“Having booked my trip to Munich to see FC Bayern take on Borussia Mönchengladbach at the Allianz Arena, I started to consider my schedule for the weekend. With Bayern playing on the Sunday evening and my arriving on the Saturday morning, my immediate thought was to look for a game taking place in the city that afternoon. Having trawled through the fixture list, I found two matches: Regionalliga Bayern side VfR Garching against FC Eintracht Bamberg 2010, and the third division match between SpVgg Unterhaching and Stuttgarter Kickers.” Bundesliga Fanatic

Eight wins out of eight – are Brazil a team reborn post-World Cup?

“When they sadly packed away their yellow shirts last July, most Brazil fans must have thought that it would be some time before they would be reaching back into the wardrobe for that particular item. The astonishing 7-1 World Cup semi-final defeat to Germany was then followed by the reappointment of the snarling Dunga as national team coach. Morale was low. Fast forward eight months, though, and the mood is more upbeat. Sunday’s 1-0 victory over Chile at the Emirates Stadium in London means that Brazil have now won eight consecutive matches.” BBC – Tim Vickery

Montenegro v Russia – Nightmare on Black Mountain

“I honestly thought I was dreaming as I followed the events on Friday night. I was on the overnight train back to Voronezh, still suffering from a wee bit of a fever, and honestly believed that I was watching an amazingly bad action movie from the 1980s. The idiots who turned up to put on a show of ‘Slavic’ force on Friday night in Podgorica, made a mockery of what sport should be. From inappropriate chants to throwing flares, knives, coins and stones, what should have been a straightforward international match between two not-unfriendly nations, turned into an inferno.” backpagefootball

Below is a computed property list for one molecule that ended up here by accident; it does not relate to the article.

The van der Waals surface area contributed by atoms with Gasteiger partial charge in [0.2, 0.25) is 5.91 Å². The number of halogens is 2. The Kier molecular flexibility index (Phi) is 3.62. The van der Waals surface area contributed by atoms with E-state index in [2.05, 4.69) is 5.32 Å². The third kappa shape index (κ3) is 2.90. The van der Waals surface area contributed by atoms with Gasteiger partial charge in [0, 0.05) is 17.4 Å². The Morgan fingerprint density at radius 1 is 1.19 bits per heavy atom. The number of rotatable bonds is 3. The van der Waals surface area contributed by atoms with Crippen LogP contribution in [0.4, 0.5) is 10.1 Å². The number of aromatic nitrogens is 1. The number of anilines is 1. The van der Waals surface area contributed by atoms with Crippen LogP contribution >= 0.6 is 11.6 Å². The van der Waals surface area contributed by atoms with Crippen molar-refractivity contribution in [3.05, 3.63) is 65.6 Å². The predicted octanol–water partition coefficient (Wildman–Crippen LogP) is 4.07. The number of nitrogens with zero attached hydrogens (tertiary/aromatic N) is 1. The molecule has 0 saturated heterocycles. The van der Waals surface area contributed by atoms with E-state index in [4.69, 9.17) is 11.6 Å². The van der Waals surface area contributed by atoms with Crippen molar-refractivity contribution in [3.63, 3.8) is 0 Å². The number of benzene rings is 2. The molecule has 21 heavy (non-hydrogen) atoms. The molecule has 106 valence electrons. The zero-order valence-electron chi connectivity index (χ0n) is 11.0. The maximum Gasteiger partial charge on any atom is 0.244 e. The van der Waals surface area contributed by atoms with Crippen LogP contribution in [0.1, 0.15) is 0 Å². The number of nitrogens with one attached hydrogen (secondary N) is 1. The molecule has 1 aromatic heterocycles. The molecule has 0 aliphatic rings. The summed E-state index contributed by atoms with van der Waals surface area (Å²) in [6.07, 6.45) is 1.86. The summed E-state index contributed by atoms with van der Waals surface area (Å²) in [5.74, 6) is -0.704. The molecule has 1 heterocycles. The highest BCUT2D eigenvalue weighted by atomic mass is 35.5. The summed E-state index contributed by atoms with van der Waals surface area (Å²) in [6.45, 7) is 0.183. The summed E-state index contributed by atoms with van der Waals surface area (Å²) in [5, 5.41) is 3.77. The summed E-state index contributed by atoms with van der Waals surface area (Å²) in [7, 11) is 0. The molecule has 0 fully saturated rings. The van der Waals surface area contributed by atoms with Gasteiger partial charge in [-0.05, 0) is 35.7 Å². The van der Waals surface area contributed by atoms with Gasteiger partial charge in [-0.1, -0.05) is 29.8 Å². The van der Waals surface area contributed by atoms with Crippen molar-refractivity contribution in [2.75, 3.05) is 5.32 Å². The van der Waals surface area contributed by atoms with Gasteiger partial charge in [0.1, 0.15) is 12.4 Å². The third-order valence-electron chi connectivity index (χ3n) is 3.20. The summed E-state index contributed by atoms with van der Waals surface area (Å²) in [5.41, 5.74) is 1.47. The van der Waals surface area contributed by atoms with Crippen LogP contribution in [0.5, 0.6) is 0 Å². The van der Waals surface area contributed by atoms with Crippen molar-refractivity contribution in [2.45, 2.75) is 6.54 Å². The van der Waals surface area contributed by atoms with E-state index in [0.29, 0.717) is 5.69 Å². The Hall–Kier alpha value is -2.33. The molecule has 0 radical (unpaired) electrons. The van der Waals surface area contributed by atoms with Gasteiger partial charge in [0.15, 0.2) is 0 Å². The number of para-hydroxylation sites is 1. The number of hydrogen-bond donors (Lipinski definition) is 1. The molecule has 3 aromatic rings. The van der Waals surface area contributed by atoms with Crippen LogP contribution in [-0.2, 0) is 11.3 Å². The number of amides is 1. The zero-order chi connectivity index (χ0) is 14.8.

Tactical Analysis: France 1-3 Brazil | Brazil reverts to a familiar formation, France’s midfield dip and more

“While it is foolish to read too much into friendly results, especially with both sides missing key players, Brazil’s visit to the Stade de France last night provided for some compelling viewing and should give both managers much to think about. With the hosts missing Paul Pogba, Yohan Cabaye and Hugo Lloris, as well as Mathieu Debuchy, and Brazil without the Paris Saint-Germain trio of David Luiz, Marquinhos and Lucas Moura, injuries limited both teams’ overall effectiveness, even as both Dunga and Didier Deschamps sought to achieve continuity by using their preferred formations. France, as hosts of Euro 2016, won’t play a competitive match until next year, and while Brazil do have the Copa America in a few months, the bottom line from this encounter seemed to be to encourage familiarity, trying out different players in a fixed system, as no changes were made until deep into the second half, Brazil already 3-1 up.” Outside of the Boot

How Van Gaal has made his “philosophy” count for Man United